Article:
Writing under her pen name, Rebecca York, Ruth Glick, BA ’64, published her 100th book, Crimson Moon (Berkley Sensation, 2005), the fourth book in her popular werewolf series. The novel’s hero, Sam Morgan, delights in robbing rich men whose companies wreck the environment. He meets his match in a woman who hires him to pull off a spectacular robbery—she turns out to be the daughter of his sworn enemy. Glick, who often uses her native Washington as the setting of her books, set Crimson Moon in her husband’s home state of California. Glick and her husband reside in Columbia, Md.

In Sarah’s Long Walk (Beacon Press, 2004), Paul Kendrick, BA ’05, and his father, Stephen Kendrick, tell the story of Sarah Roberts, whose father sued the city of Boston in 1849 to gain her access to white schools, setting in motion a direct legal line that culminated in Brown v. Board of Education. Rather than force her to walk past five other schools to Abiel School on Beacon Hill, at that time underfunded and overcrowded, Benjamin Roberts hired Robert Morris, the first African American attorney to win a jury case in the United States, and Charles Sumner to present the case. In 1850, Chief Judge Lemuel Shaw ruled against them, writing a decision that set the basis for the “separate but equal” standard in Plessy v. Ferguson. In 1855, a liberal reformer used the arguments from the Roberts case to lead to the desegregation of Massachusetts public schools. Paul Kendrick previously was an intern for Sen. Edward Kennedy (D-Mass.), and is the Washington chapter president of the NAACP.

Julie Guyton Landsman, BA ’66, is the author of A White Teacher Talks About Race, (Scarecrow Press, 2001), which was chosen by Barnes & Noble as part of its Closing the Book on Hate series. She currently tours nationally and internationally, discussing the work and speaking on issues of racism, social activism, and teaching. “After 28 years in the classroom, most in city schools, this has been a marvelous gift,” Landsman reports. She resides in Minneapolis.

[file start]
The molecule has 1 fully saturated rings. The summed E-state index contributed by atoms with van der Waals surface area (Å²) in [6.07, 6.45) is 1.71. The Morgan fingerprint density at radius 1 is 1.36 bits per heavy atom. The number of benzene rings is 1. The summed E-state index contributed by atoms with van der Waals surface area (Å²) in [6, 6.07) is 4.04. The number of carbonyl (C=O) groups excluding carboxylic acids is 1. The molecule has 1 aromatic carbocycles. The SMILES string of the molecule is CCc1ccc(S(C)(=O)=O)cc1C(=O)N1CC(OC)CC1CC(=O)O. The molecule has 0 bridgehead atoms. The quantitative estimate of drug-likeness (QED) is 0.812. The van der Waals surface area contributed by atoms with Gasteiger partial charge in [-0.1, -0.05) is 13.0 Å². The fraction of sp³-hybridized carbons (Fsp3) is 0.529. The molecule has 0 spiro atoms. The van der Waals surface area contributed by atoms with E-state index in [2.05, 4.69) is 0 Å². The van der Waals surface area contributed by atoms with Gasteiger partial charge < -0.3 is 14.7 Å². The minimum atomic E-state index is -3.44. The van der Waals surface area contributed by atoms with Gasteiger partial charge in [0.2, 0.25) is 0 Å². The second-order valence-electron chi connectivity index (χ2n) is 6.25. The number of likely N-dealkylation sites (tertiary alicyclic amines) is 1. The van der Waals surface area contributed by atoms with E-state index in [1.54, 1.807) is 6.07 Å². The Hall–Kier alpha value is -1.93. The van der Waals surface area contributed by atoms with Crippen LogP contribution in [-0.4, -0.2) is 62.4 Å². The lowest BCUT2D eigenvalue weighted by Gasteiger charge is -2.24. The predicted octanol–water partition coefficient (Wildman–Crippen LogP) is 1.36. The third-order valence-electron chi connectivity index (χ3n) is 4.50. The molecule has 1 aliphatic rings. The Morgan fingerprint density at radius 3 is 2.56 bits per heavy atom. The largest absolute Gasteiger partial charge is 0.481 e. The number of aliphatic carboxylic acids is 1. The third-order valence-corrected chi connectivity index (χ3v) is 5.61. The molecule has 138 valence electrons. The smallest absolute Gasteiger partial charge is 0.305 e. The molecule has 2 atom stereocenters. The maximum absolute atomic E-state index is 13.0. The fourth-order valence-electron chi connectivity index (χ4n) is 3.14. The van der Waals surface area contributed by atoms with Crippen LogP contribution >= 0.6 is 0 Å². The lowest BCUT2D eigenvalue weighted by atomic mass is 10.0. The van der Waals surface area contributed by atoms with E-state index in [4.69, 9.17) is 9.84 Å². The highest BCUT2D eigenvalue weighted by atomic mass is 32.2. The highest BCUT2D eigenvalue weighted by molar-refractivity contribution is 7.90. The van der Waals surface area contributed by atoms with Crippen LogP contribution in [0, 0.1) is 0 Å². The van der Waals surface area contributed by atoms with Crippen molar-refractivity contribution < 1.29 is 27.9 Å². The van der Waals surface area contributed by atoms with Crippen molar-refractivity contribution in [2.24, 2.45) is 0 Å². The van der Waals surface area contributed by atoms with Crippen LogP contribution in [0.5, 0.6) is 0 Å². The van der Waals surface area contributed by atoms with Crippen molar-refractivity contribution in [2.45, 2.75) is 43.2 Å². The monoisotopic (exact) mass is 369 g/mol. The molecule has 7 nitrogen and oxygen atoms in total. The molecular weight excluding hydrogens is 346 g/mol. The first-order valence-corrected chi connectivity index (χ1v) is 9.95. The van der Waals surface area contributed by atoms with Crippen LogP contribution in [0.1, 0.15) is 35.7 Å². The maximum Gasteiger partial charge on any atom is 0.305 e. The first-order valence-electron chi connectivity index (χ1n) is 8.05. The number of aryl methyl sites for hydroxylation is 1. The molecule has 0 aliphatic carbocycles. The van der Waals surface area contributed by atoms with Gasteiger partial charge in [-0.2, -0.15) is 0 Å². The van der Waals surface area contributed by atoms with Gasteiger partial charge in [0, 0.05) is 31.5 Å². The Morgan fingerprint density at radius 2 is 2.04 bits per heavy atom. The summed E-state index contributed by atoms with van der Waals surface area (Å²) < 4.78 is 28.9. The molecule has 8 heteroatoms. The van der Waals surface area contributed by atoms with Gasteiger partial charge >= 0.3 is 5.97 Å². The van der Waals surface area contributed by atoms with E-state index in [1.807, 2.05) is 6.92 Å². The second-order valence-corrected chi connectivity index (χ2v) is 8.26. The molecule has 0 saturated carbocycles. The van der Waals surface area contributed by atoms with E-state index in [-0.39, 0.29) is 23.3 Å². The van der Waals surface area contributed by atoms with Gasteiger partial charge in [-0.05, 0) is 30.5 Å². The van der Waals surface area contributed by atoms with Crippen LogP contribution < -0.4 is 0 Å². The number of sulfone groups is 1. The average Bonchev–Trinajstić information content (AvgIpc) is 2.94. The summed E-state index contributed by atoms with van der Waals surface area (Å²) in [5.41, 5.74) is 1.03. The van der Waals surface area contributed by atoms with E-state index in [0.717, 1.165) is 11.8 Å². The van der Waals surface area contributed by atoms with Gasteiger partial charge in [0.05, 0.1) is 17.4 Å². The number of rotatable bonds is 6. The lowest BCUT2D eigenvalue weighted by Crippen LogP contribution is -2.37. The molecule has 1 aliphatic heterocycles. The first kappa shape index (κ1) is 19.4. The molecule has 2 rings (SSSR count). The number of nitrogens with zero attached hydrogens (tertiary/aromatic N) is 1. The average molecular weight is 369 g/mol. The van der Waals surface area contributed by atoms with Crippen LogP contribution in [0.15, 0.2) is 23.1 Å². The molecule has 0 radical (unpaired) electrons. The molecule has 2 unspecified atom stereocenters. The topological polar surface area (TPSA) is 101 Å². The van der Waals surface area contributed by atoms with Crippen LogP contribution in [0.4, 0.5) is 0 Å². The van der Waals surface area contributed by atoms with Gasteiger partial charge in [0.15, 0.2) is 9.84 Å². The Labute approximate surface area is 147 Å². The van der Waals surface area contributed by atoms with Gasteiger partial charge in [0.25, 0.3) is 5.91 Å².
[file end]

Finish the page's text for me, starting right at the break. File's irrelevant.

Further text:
An educational psychologist who coaches adults and adolescents to enhance their performance at work, home, or school, Geraldine Markel, EdS ’68, is the co-author of Peterson’s Parent’s Guide to the SAT and ACT (Peterson’s 2004). Other books she has co-written include Performance Breakthroughs for Adolescents with Learning Disabilities and ADD and Helping Adolescents with ADHD and Learning Disabilities. Markel resides in Ann Arbor, Mich.

As a parent of a severely food-allergic child, Nicole (Shields) Smith, BBA ’83, says she knows “the struggles to keep your child safe and yet also keep them a part of a group of friends.” She is the author of Cody the Allergic Cow: A Children’s Story of Milk Allergies (Jungle Communications, 2004).

Col. Robert D. Taplett, MA ’74, is retired from the U.S. Marine Corps and published Dark Horse Six (Phillips Publications, 2003), a memoir of his experiences in the Korean War from August 1950 to February 1951. As the commanding officer of the 3rd battalion, 5th Marines, Taplett says, “my heart told me to record their outstanding story of daily combat and self-sacrifice and lasting camaraderie.”

War Games: Inside the World of 20th-Century War Reenactors (Smithsonian Institution Press, 2004) by Jenny Thompson, MA ’93, takes readers into the heart of an American subculture whose thousands of members dress the part and debate the meanings of more recent American wars. While Civil War reenactments are well known to the public, Thompson says reenactments of more recent wars, including World War II and Vietnam, are far less familiar to the public. The book is based on interviews with participants, survey data, and seven years of fieldwork—Thompson herself donned uniforms and joined with several units to find out what reenactment was all about.

Daniel Weiss, BA ’79, the James B. Knapp Dean of the School of Arts and Sciences at Johns Hopkins University, published his fourth book, France and the Holy Land: Frankish Culture at the End of the Crusades (Johns Hopkins University Press, 2004), with co-author Lisa Mahoney. Weiss is a resident of Baltimore.